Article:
“Take my life, and all that I have to give. Take my world, just inhabit all of it. Take my dreams, make me assuredly Yours.”
These words are not the easiest to sing. The first time I heard it, my heart broke. The gravity of those words weighed on my heart.
I was torn. A part of me was desperate for the conviction to sing those words. Another part of me that was grieving over what it would cost to sing it.
But I realised; I was singing out my life’s purpose. But what would it take for me to live those words out? What would it cost me to be sold out for Jesus?
A LIFE OF EXTRAVAGANT WORSHIP
I’ve been a church-goer for most of my life. But it wasn’t until I was 17 that I finally got serious with God.
I had grown up in a small semi-conservative family church, but the new church I was attending was turning out pretty different from what I was used to.
People were rocking back and forth during worship and arms were fully outstretched. People were on their knees, weeping openly. Nobody was too shy to proclaim that God was in their mess.
What bewildered me was that they had the same fervour for God outside of the church and on all the other days of the week.
Then there were all these new jargons I had to get used to. Extravagant worship. Laid down lover. Sold out for Jesus. What did they even mean?
In the midst of all that confusion, I came to appreciate my new church congregation’s unbridled authenticity and unabashed worship. What bewildered me was that they had the same fervour for God outside of the church and on all the other days of the week.
While we had our fair share of friction from our differences, their friendship spurred me on in my race back Home.
They showed me what it looked like to be sold out for Jesus. It wasn’t just some tacky-sounding slogan but a fully surrendered life. A life that isn’t free from grit or dirt but lived with the kind of love that keeps on trying.
The unrelenting way they pursued God’s heart resonated in me. In my slow yet sudden awareness of Who my life really belonged to, I rededicated my life to God quietly in my own heart.
I didn’t know it then, but it was purpose that was bubbling up within my spirit man.
There was no fanfare; it was a quiet resolve. I had tasted God’s goodness and I’d seen the fruits of the changes He brought about in me.
There was no other option. Life couldn’t remain status quo. And it was as if in the twinkling of an eye, I myself had changed (1 Corinthians 15:52). I didn’t know it then, but it was purpose that was bubbling up within my spirit man.
I was where I needed to be. It felt like I had finally come home.
During my recent bouts of depression, there was this quiet assurance that remained in me. I’d like to think that it was God’s grace for me – He preserved my life when I’d been so close to death.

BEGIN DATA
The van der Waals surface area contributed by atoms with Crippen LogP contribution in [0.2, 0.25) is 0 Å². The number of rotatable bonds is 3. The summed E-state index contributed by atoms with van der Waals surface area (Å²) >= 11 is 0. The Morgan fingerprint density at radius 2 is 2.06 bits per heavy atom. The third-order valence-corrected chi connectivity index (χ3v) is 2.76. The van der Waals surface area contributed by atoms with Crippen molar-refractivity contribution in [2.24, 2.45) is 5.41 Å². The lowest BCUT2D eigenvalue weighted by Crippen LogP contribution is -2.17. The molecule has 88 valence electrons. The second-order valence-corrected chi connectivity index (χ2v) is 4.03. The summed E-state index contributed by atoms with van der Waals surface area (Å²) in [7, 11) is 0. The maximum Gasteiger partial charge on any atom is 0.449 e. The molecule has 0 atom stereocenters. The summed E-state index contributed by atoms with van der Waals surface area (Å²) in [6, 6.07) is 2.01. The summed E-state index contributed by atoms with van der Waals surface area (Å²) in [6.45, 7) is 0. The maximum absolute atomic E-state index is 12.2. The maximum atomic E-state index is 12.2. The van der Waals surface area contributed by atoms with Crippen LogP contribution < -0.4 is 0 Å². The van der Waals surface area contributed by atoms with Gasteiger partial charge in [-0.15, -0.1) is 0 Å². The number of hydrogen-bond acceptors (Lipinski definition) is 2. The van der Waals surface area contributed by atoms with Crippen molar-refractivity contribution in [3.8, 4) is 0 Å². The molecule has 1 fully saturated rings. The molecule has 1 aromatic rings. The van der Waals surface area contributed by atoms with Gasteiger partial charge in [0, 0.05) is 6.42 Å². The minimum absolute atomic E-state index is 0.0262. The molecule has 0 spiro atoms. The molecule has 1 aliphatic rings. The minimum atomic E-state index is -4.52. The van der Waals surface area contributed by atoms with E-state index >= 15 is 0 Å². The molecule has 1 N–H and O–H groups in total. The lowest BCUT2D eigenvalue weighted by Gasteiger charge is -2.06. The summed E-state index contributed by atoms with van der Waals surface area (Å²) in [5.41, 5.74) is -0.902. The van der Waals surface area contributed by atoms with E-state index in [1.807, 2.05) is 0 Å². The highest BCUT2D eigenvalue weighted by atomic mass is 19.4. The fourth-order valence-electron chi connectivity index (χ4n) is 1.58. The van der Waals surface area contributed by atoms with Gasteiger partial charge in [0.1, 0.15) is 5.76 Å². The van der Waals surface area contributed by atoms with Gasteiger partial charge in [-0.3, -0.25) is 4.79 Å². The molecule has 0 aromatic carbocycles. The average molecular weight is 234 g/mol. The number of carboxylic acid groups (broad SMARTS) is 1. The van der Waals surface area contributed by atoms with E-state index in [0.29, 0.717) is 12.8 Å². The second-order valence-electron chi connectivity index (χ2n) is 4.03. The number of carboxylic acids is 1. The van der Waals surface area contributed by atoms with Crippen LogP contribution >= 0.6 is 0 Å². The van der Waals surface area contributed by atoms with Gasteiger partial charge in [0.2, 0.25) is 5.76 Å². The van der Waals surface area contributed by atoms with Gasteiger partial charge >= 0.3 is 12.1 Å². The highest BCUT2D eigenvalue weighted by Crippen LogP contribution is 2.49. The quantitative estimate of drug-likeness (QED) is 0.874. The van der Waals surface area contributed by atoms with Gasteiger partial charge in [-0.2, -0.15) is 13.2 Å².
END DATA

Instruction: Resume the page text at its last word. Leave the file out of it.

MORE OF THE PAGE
Even from the distance that I had put between us, I knew He was waiting it out. He was waiting for me to come home.
After the longest time of giving Him the cold shoulder, I finally sat down to have a painfully honest conversation with God. My heart wept as I spoke about His goodness that triumphed through my failures.
I want to pursue His heart with reckless abandon – the same way He pursued mine.
I knew that the pain meant He wasn’t done with me yet. I was still going through the Refiner’s fire. I needed His strength to carry on.
Six years on from the first time, I rededicated my life to God once again.
It was my renewed commitment to run alongside Jesus in this race called life. I was tired of living life at a fraction. I made an altar out of my desires and asked the Holy Spirit to show me how to abide in Him (Galatians 5:16). I want to pursue His heart with reckless abandon – the same way He pursued mine.
It was the restoration of my covenant with God. I made it with full confidence that I had been appointed a purpose – one that I knew God had specifically called me to. I want to walk in a manner that is worthy of that calling (Ephesians 4:1).
It doesn’t matter that the blows will keep on coming. I’m reminded that even though my heart and flesh may fail, I know that I can draw my strength from Him (Psalm 73:26). I know I’ve come out from the valley with a bigger heart; one that has no room for expectations, just room for Him to make His home in it.
I’m reminded that this life isn’t for me to call my own (Jeremiah 10:23). I want my life to be at the disposal of the One who paid a hefty price for it (1 Corinthians 6:19-20). I prayed to have the heart of the woman who had wet Jesus’ feet with her own tears (Luke 7:38).
A life sold out always comes home. It doesn’t look back at the Father’s house in shame, it continues to return even after being away for too long. It continues to give it’s all even when it goes against all rationale – because it is secure in the sonship it operates under.
In that conversation, I told God to let my life to count.
I’m all in. Are you?